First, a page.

Too often lost in the mix is the importance of truly confidential, professional help for officers on an ongoing basis. Emphasis has been placed for years by Badge of Life on departments encouraging personnel to take advantage of private psychologists and therapists for routine, voluntary “mental health checks” each year. This means everyone in the department. While for many agencies a “mandatory” system is chosen, the problem with some officers having to see a departmental specialist (even an employee assistance program) is out-and-out “fear”—many are naturally suspicious that any revelation of stress, depression or anxiety will find its way in a report to the agency’s leadership and result in desk duty, suspension or even termination, particularly if an injury like posttraumatic stress disorder (PTSD) is identified. Strongly encouraging personnel and even compensating them to safely see a private professional outside the department overcomes that problem and can be the best gateway to a healthy career—a clear benefit to both the individual and the agency. Few officers are willing to lose their jobs and take a limited pension—if they can get it–because of stress.
It’s worthy of note that there are officers who do continue their careers while being on helpful medications, such as antidepressants, that do not affect their alertness while on duty.
Utilization of an “outside” therapist or psychologist, whether at the department’s cost (such as time off for the visit) or even the officer’s expense–can have a number of significant advantages, particularly when it comes to ensuring a long and healthy career. Instead of perceiving it as a “fitness for duty” examination, the ideal place for them to go is a private one in which they are completely safe to vent, explore and resolve issues that may have arisen during the year. Instead of a one-visit “evaluation,” which must process many people, problems can be identified and healthy coping mechanisms developed individually. With a system such as suggested, personnel are encourage to review the past year, see what has been working and what, perhaps, has not been working so well—and find better ways to cope.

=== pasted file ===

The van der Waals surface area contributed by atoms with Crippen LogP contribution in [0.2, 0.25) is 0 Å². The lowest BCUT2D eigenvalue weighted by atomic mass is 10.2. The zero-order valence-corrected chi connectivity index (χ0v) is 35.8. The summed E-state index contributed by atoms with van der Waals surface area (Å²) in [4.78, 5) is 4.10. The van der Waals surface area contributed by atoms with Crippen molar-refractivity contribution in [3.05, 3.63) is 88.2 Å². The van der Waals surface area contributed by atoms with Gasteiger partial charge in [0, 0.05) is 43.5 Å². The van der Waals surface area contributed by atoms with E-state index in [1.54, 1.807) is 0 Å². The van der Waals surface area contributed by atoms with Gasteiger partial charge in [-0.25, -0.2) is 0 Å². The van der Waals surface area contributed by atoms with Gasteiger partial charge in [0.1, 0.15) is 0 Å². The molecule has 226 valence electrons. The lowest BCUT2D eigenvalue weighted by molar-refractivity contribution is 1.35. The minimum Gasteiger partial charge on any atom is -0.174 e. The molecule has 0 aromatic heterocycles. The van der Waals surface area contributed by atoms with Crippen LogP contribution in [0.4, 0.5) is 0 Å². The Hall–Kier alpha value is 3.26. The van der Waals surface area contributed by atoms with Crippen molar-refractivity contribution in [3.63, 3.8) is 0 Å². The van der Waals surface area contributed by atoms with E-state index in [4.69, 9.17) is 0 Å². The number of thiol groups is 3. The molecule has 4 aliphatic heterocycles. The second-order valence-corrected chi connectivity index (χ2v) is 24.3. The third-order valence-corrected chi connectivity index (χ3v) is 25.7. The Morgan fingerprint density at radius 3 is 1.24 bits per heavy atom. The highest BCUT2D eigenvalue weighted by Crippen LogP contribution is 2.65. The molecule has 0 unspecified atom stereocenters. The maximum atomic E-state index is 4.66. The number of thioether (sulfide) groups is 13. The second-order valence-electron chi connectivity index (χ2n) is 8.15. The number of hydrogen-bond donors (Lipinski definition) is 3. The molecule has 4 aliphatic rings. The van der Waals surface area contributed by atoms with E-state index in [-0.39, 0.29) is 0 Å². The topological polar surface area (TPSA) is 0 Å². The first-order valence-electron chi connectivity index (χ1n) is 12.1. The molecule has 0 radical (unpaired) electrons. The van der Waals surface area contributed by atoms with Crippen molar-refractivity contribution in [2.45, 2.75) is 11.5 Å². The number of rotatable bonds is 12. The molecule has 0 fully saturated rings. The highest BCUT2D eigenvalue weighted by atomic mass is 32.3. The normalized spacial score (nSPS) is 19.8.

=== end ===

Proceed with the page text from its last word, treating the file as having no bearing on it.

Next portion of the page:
Ron Clark, Board Chairman of Badge of Life, describes law enforcement as “one of the most toxic, caustic career fields in the world,” comparable to being in a war zone. However, rather than being subject to periodic assignments to combat duty, which are disturbing in and of themselves, police officers are exposed to weekly and even daily traumatic events throughout their careers that would make anyone cringe in horror. Their risk for emotional pain and hurt are real. Rather than allowing it to build and have catastrophic consequences, they need to have a place to deal with their issues. Mere classroom training, he notes, is not enough—they deserve the best of actual care in order to continue healthy careers.
In the meantime, current programs should certainly be continued—because they do help. Peer support efforts, for example, are valuable and do provide relief from daily, routine issues and problems. Confidentiality in these programs, often, is not as available as it is with a private therapist or psychologist, however, and additional resources must be identified and utilized by departments to deal with truly personal issues.
One measure of hope has to do with a new and younger generation of police officers that are coming into the fold. Long lasting attitudes, stigmas and fears about discussing mental health are gradually eroding. There is still a chance that, as these officers continue to permeate the ranks and fill the leadership, more law enforcement personnel will not only seek help “when it’s needed,” but do so before it’s needed. The future still holds promise and, with time, we hope to see a positive change in the current pattern.
Andy O’Hara is the founder and a board member of the Badge of Life organization. Andy has co-authored one book and has written numerous articles for publication. He is an advanced peer support officer, working with individuals to find appropriate help and ways to deal with law enforcement issues. Andy is a 24-year veteran of the California Highway Patrol, was suicidal and retired with PTSD.